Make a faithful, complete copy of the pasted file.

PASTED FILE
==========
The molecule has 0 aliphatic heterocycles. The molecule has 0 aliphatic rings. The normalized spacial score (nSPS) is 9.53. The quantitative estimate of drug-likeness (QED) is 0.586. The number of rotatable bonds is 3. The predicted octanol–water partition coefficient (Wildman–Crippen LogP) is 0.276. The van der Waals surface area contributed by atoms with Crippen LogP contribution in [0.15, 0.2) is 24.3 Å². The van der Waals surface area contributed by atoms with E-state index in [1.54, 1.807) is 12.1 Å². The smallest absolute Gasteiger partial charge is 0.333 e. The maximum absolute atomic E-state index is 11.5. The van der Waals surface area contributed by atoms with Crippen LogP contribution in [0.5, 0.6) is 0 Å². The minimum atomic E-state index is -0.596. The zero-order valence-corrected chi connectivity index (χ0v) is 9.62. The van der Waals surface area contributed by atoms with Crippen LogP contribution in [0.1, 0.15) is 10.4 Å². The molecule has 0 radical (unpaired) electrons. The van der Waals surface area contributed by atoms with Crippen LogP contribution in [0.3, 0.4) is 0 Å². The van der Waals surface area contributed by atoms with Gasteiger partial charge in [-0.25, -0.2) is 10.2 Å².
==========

The molecule has 0 aliphatic heterocycles. The molecule has 0 aliphatic rings. The normalized spacial score (nSPS) is 9.53. The quantitative estimate of drug-likeness (QED) is 0.586. The number of rotatable bonds is 3. The predicted octanol–water partition coefficient (Wildman–Crippen LogP) is 0.276. The van der Waals surface area contributed by atoms with Crippen LogP contribution in [0.15, 0.2) is 24.3 Å². The van der Waals surface area contributed by atoms with E-state index in [1.54, 1.807) is 12.1 Å². The smallest absolute Gasteiger partial charge is 0.333 e. The maximum absolute atomic E-state index is 11.5. The van der Waals surface area contributed by atoms with Crippen LogP contribution in [0.5, 0.6) is 0 Å². The minimum atomic E-state index is -0.596. The zero-order valence-corrected chi connectivity index (χ0v) is 9.62. The van der Waals surface area contributed by atoms with Crippen LogP contribution in [0.1, 0.15) is 10.4 Å². The molecule has 0 radical (unpaired) electrons. The van der Waals surface area contributed by atoms with Crippen LogP contribution in [0.3, 0.4) is 0 Å². The van der Waals surface area contributed by atoms with Gasteiger partial charge in [-0.25, -0.2) is 10.2 Å².